December 18, 2020 The Many Roles You Can Take at Topcoder
There are a number of different avenues you can take as a Topcoder community member. Once you join our community you should start out by taking on a gig as part of gig work or trying out some challenges to get accustomed to our platform. Just remember that is not all you can do at Topcoder. This article is a great way to learn all about the different roles you can take on at Topcoder to grow your career or earn extra money.
“Elite topcoder member on a very special mission”
A Gig worker is a very special Topcoder member specifically chosen to work for a client directly. They represent Topcoder on behalf of doing quality work for the client. They are engaged in a project for a specific duration of time (usually months) at a fixed weekly payment and work within the client’s team (not under Topcoder). A Topcoder member can be a gig worker if they have what it takes to be one based on their Topcoder challenge history, skills and experience requirements of the opportunity as well as based on how they perform during the series of interviews.
“Here are the requirements… Great prizes, good timeline, short scope. Join now!”
A copilot is responsible for taking a project from a customer and creating a success strategy according to each specific track opportunity. A project can contain one or several copilots that help with design, development, quality assurance and data science needs. They also handle direct inquiries from challenge participants, interact with clients to provide clarity and make sure that the challenge will produce quality outputs.
“ES7 code patterns are well applied. Good submission!”
A reviewer makes sure that even the smaller details of the challenge requirements are covered in the submitted solutions through a well-seasoned scorecard. He or she gives technical details on what aspects the submitted solution lacks or needs improvement as well as gives praise to those who have gone above the expected criteria. A reviewer works closely with the copilot and project manager to clarify other details that seem to be out of scope or not in scope.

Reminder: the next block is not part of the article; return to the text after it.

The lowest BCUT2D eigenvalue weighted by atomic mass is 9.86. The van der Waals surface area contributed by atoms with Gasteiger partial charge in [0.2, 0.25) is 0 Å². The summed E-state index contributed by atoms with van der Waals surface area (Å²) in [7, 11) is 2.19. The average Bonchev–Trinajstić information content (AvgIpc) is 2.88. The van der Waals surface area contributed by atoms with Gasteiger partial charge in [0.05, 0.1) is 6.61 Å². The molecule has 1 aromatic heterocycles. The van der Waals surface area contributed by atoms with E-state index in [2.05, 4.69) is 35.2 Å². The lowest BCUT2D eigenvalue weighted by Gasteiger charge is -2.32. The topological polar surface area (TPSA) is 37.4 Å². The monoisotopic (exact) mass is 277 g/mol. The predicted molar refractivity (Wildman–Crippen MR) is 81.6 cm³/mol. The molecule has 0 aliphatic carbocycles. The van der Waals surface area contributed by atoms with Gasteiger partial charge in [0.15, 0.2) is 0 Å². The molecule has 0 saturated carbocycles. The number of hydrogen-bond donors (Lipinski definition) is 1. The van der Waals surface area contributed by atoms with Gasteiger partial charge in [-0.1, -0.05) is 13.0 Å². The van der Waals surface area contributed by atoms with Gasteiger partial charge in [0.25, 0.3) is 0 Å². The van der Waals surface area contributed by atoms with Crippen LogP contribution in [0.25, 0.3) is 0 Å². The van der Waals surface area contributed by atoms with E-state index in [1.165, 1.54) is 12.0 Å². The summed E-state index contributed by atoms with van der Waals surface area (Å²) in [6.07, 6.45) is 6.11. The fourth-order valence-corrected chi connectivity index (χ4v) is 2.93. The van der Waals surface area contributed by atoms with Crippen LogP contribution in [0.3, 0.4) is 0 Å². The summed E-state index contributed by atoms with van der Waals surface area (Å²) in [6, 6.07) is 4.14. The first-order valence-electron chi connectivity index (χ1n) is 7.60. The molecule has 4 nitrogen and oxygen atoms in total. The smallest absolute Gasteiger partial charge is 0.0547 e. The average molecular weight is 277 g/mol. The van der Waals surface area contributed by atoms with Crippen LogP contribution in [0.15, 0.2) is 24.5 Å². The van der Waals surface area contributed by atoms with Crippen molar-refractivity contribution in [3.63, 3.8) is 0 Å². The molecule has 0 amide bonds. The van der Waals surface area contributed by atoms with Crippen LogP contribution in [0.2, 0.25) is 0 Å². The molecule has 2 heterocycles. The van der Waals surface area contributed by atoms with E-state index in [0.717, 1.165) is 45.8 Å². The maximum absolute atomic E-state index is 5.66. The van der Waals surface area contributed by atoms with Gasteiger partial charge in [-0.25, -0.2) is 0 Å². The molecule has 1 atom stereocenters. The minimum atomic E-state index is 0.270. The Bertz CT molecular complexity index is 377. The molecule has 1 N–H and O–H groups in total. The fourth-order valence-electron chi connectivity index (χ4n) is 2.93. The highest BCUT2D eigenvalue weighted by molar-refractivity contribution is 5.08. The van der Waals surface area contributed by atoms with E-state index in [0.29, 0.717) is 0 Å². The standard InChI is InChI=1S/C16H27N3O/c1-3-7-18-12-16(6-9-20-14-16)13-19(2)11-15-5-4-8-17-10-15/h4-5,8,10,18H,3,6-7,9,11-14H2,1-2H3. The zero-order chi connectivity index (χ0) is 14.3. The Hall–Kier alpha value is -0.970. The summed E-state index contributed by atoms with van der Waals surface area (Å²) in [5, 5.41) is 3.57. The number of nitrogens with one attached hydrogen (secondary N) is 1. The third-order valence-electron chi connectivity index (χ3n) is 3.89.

“Okay, the submission satisfies the challenge requirements. Passed screening!”
Before reviewers even see your submitted solution, screeners check it first to see if the basic requirements are met, the validity and originality of the work. The screener does not usually go into deeper technical details of the submission because that is the job of the reviewer. The screener checks all submissions for rule violations. If ever the rules are violated, the screener reports it accordingly to implement further actions (‘warning’ if minor issues only to ‘failed’ if necessary).
Design Review Board
“The aesthetics are visually appealing, I like the bold innovation on this part ….just be careful in integrating this stuff”
The Design Review Board is composed of several Topcoder members dedicated to reviewing the submissions for design challenges. They thoroughly review the challenge’s specifications to ensure that it properly follows the latest guidelines and is easy to understand for the challenge participants. For the submission, they provide full and rich feedback to designers to improve design for the next round and/or for the next challenges. They also provide expertise and guidance to the customers in reviewing submissions by suggesting the designs that work best for their requirements. The reviewers assure that the client’s problem is delightfully solved and that challenge participants are crystal clear in terms of design direction.
“News and stories of Topcoders, by the Topcoders, for the Topcoders!”
A blog article is a way for writers to express and share more detail about particular news and/or stories related to Topcoder. The community gets informed about what’s new and what’s coming up next. The members share their inspirational experience, not just for the new members, but for the whole worldwide community. Sometimes before writing a piece a blog writer may conduct an interview and/or a survey to gather more valuable information to share to the community.
Thrive Article Writer
“I have an original and educational idea! I will write something about it to inform the Topcoder Community”